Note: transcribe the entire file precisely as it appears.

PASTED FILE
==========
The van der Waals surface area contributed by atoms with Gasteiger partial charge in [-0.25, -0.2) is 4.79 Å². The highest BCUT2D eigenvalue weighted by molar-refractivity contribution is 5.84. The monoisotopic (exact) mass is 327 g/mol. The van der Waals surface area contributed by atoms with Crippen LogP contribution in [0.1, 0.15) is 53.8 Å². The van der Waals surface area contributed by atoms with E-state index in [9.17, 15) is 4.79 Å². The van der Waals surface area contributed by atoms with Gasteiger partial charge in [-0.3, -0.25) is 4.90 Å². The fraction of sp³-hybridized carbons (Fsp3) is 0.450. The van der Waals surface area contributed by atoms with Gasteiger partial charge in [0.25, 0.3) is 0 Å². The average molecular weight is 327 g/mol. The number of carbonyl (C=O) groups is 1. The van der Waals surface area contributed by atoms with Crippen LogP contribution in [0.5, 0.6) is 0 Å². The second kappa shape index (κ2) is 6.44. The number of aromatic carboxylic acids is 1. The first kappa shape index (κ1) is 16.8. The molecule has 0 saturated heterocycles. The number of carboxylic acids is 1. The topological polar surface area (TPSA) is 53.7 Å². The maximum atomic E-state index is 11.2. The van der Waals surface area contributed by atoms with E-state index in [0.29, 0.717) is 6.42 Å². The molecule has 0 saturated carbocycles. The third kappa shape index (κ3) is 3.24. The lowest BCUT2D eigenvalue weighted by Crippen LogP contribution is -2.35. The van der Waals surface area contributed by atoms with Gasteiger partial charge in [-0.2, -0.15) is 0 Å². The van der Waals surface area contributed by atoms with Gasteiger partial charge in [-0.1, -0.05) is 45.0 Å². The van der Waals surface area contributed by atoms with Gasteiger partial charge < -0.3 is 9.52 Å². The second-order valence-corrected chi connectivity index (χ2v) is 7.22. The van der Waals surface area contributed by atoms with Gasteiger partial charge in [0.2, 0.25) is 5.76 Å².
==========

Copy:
The van der Waals surface area contributed by atoms with Gasteiger partial charge in [-0.25, -0.2) is 4.79 Å². The highest BCUT2D eigenvalue weighted by molar-refractivity contribution is 5.84. The monoisotopic (exact) mass is 327 g/mol. The van der Waals surface area contributed by atoms with Crippen LogP contribution in [0.1, 0.15) is 53.8 Å². The van der Waals surface area contributed by atoms with E-state index in [9.17, 15) is 4.79 Å². The van der Waals surface area contributed by atoms with Gasteiger partial charge in [-0.3, -0.25) is 4.90 Å². The fraction of sp³-hybridized carbons (Fsp3) is 0.450. The van der Waals surface area contributed by atoms with Gasteiger partial charge in [0.25, 0.3) is 0 Å². The average molecular weight is 327 g/mol. The number of carbonyl (C=O) groups is 1. The van der Waals surface area contributed by atoms with Crippen LogP contribution in [0.5, 0.6) is 0 Å². The second kappa shape index (κ2) is 6.44. The number of aromatic carboxylic acids is 1. The first kappa shape index (κ1) is 16.8. The molecule has 0 saturated heterocycles. The number of carboxylic acids is 1. The topological polar surface area (TPSA) is 53.7 Å². The maximum atomic E-state index is 11.2. The van der Waals surface area contributed by atoms with E-state index in [0.29, 0.717) is 6.42 Å². The molecule has 0 saturated carbocycles. The third kappa shape index (κ3) is 3.24. The lowest BCUT2D eigenvalue weighted by Crippen LogP contribution is -2.35. The van der Waals surface area contributed by atoms with Gasteiger partial charge in [-0.2, -0.15) is 0 Å². The van der Waals surface area contributed by atoms with Gasteiger partial charge in [-0.1, -0.05) is 45.0 Å². The van der Waals surface area contributed by atoms with Gasteiger partial charge < -0.3 is 9.52 Å². The second-order valence-corrected chi connectivity index (χ2v) is 7.22. The van der Waals surface area contributed by atoms with Gasteiger partial charge in [0.2, 0.25) is 5.76 Å².